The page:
The cost of creating and maintaining a Maternal Mortality Review Committee (MMRC) depends on many factors and doesn’t follow a specific formula. It depends on how a state administers its fatality review programs, the number of pregnancy-associated deaths that occur in each year, the scope of the committee, and the extent of information abstracted.
MMRCs receive support and funding from various sources. In 2019, the CDC Division of Reproductive Health announced the award of more than $45 million over five years to support the work of Maternal Mortality Review Committees (MMRCs) through the Enhancing Reviews and Surveillance to Eliminate Maternal Mortality (ERASE MM) program. The ERASE MM program provided 24 awards supporting MMRC efforts in 25 states. This funding complements the support states rely on from other sources, including the Title V MCH Services Block Grant administered by the state or territory health department. The CDC team also provides resources and support to MMRCs in the remaining 25 non-funded states. Additional funding sources include state funds, special grants, or initiative funds. Private organizations, such as philanthropic groups, foundations, and advocacy groups, can also serve as funding sources. MMRCs are compelled to be creative and resourceful in securing funds for their work. The following are examples of costs associated with creating or maintaining a MMRC.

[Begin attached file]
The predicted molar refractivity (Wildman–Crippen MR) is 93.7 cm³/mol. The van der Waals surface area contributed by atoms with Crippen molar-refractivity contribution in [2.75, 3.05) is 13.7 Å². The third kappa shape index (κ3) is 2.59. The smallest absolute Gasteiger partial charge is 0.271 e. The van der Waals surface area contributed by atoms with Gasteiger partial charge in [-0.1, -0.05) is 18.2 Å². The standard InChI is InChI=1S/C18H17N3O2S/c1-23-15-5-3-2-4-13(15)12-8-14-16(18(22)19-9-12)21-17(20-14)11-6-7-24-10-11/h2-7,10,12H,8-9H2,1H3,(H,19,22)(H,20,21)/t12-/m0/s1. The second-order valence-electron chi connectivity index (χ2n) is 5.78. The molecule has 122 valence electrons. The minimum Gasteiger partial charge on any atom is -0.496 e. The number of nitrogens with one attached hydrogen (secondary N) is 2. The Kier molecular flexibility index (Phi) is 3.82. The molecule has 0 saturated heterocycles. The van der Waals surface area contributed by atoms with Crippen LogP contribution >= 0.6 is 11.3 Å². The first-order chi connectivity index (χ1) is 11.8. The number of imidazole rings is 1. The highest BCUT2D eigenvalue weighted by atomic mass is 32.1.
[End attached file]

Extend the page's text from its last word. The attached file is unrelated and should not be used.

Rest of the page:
Case abstractors may be paid as a percentage of their salary, or they may receive hourly compensation. Based on conversations with review committees, each individual case requires approximately 8–15 hours of a case abstractor’s time. Download the Abstraction and Case Review Time Cost Estimator to calculate costs associated with case abstraction and review. See also Model Abstractor Job Description.
Committee Coordinator/Administrator, Epidemiologist, and Database Manager
In nearly all jurisdictions, these salaried roles already exist in the home agency or organization. They are often wholly or partially funded by a state’s ERASE MM grant, or via an agreement that allows for a certain percentage of staff time to be allocated or provided to the committee. In some cases, MMRCs with dedicated funding contract roles to a partner organization.
Committee Member Compensation/Incentives
Committees may reimburse members for travel costs to attend meetings, provide meals, or provide continuing medical education (CME) or maintenance of certification (MOC) credits for committee members. Honoraria or expert consultant fees should be considered for community organizations and members whose home agency will not or cannot compensate for time spent as a member of the review.
Disseminating Findings and Taking Action
Convening partners to present the findings of the MMRC accelerates the implementation of the conclusions. Committees often overlook the funding required to disseminate findings (e.g. travel to present findings and priorities to local agencies/organizations or at professional conferences) or the programmatic funding necessary to implement a key finding from the review into population-based action.